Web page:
In my early days of sobriety, the process of coming to rely on a Higher Power for direction and intuitive guidance was as challenging as putting down the drink. Despite my admittance of complete and utter defeat, I struggled to let go of the remaining ounce of control I had over my life. Considering myself a victim of the world, I had become comfortable with my limited perspective and ill-fitting way of doing things. Discarding people and places that interfered with that was a regular occurrence for me. Had I known in those first days that saying “yes” to sobriety would be the first of many “yes’s,” I might not have stayed. Thankfully, I would come to know that saying “yes” was my ticket to freedom and happiness.
God is one piece- albeit the most important piece- of a grander, more elaborate puzzle in AA. In the rooms, we learn not only how to stay sober for twenty-four hours at a time, but we also discover a completely new language (the language of the heart!), we understand how to behave appropriately and cooperate democratically, we practice how to be honest and candid about our flaws and fears, and we realize we can show up for ourselves and others. For many of us, we learn for the first time how to hold down a job, balance a checkbook, or take care of our hygiene. In the rooms of Alcoholics Anonymous, we can finally grow into the respectable people we’d always hoped we could be- provided we have faith.
In faith, I took the job I didn’t want and ended up staying dutifully employed there for eight years. My boss funded my first few semesters back to school, gave me unlimited opportunities to grow and challenge myself within his company, was my greatest supporter for pursuing my dreams abroad, and is one my dearest friends today. I would have missed out on all of that had I done things my way. In faith, I walked away from relationships that no longer served me, I followed the advice of doctors instead of self-medicating (and conversely, I learned how to say “yes” to my own body as I improved my self-awareness), I moved to another continent without a job, and I got married. As an amateur “yes”- sayer, my biggest fear was not that things wouldn’t work out, but rather- that things wouldn’t work out to my liking. Nine years later, I couldn’t imagine a more fulfilling life.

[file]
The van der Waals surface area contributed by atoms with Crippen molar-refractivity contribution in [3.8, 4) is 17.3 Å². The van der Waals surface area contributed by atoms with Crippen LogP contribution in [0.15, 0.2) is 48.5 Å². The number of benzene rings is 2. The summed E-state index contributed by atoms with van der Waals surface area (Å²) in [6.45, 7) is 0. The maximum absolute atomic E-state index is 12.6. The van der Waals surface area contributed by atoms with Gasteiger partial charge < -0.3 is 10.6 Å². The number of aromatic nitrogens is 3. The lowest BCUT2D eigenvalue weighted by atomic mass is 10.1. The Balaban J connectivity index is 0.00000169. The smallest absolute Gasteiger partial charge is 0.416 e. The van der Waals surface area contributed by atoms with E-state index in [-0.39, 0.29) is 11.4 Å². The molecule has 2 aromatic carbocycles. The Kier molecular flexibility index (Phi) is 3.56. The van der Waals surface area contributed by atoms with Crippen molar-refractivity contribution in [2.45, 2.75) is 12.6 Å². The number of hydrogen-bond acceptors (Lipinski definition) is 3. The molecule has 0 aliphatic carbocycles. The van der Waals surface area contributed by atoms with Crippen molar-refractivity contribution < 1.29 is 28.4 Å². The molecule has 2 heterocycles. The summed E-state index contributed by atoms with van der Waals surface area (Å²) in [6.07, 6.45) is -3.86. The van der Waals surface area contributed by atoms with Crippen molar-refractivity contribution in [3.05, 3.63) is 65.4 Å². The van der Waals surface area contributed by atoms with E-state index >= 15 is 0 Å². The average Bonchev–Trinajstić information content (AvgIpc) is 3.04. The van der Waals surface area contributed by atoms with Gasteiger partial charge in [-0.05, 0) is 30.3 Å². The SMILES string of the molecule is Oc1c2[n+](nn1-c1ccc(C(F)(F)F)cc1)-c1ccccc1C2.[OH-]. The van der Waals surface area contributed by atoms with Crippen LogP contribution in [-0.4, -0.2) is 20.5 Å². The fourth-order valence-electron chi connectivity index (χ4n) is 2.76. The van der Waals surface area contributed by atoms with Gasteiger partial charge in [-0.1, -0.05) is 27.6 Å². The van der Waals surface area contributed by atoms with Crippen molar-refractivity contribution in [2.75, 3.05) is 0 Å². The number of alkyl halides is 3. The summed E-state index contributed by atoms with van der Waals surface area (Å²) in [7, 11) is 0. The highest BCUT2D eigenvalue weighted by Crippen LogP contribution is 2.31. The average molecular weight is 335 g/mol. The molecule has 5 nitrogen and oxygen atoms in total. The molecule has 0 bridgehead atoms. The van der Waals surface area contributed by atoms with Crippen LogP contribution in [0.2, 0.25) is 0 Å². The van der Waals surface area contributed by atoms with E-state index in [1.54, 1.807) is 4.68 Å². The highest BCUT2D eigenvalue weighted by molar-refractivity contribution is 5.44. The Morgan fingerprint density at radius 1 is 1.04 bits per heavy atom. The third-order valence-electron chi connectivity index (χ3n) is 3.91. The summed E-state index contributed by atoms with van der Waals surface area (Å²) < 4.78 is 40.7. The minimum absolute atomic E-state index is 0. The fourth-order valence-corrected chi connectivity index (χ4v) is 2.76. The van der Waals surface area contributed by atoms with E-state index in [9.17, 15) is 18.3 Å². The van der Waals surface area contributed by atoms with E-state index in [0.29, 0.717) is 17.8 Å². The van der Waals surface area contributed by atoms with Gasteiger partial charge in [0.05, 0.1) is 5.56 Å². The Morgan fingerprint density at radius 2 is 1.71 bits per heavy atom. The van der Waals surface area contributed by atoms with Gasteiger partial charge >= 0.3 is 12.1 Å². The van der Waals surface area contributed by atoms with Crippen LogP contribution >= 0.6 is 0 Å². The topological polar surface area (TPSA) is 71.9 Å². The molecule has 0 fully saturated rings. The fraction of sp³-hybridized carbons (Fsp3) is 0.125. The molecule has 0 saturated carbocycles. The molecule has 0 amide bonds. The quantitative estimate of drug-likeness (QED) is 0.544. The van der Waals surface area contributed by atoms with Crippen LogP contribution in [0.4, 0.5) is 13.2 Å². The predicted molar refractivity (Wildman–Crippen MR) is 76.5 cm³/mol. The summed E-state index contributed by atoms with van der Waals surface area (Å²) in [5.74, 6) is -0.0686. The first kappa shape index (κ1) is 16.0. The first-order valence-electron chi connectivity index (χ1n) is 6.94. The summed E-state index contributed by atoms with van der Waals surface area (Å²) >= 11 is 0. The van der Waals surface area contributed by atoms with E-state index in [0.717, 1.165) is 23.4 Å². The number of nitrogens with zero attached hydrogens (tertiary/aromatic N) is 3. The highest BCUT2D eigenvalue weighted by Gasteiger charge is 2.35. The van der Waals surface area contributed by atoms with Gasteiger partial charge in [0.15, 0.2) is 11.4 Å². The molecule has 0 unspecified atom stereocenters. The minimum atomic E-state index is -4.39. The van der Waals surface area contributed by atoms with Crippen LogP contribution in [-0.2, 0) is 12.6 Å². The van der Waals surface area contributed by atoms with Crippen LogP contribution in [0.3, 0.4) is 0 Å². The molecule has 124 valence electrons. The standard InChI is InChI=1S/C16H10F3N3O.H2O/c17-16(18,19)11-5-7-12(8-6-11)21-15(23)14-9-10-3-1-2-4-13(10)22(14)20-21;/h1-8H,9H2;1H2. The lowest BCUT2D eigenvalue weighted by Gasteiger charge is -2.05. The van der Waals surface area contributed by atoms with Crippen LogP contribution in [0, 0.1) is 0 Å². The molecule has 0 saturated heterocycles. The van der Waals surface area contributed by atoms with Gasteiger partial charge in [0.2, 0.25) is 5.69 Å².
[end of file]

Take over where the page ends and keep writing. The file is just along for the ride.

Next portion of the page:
I only wish that others could experience the blessings that come from surrendering. By watching others suffer with their own battles of self-will, we are faced with an equally challenging layer of control that is distressing to part with: control of others’ happiness. In situations such as my sister’s heartbreaking resistance to sobriety, the aching awareness of my powerlessness is unfathomable. Out of love for her, perhaps in my arrogance- believing I know what’s best for her, and amplified by fear for her well-being, my resistance to God’s will is about as mature as a two-year-old throwing a tantrum: I’m confused, I’m not getting what I want, and I’m in pain! Today, I can imagine just how my family felt when I was in my disease. Handing me over to the care of Alcoholics Anonymous must have been the most terrifying decision they ever had to make. By putting my life in the hands of AA, they stepped out of the way so that I could have my own experience- the experience that would define my life.
Not everybody makes it. Bad things happen to good people. And despite the rules of modern day Little League, not everyone can be winners. Failure, heartache, and death are necessary, intricate designs of life with which I possess no authority. And as much as I like to take responsibility for some of the fluidity of my life, I am in no more control of the inexplicable occurrences in my life than I am of my sister’s disease. In spite of myself, God has commenced to do the miraculous. If I’ve learned anything, it’s the value of choosing to trust my Higher Power’s expertise rather than be a contester.
Like a mother bird who knows precisely when to test the limits of her baby birds’ breakthrough to flight, so too does my Higher Power ascertain the timeliness and readiness of life.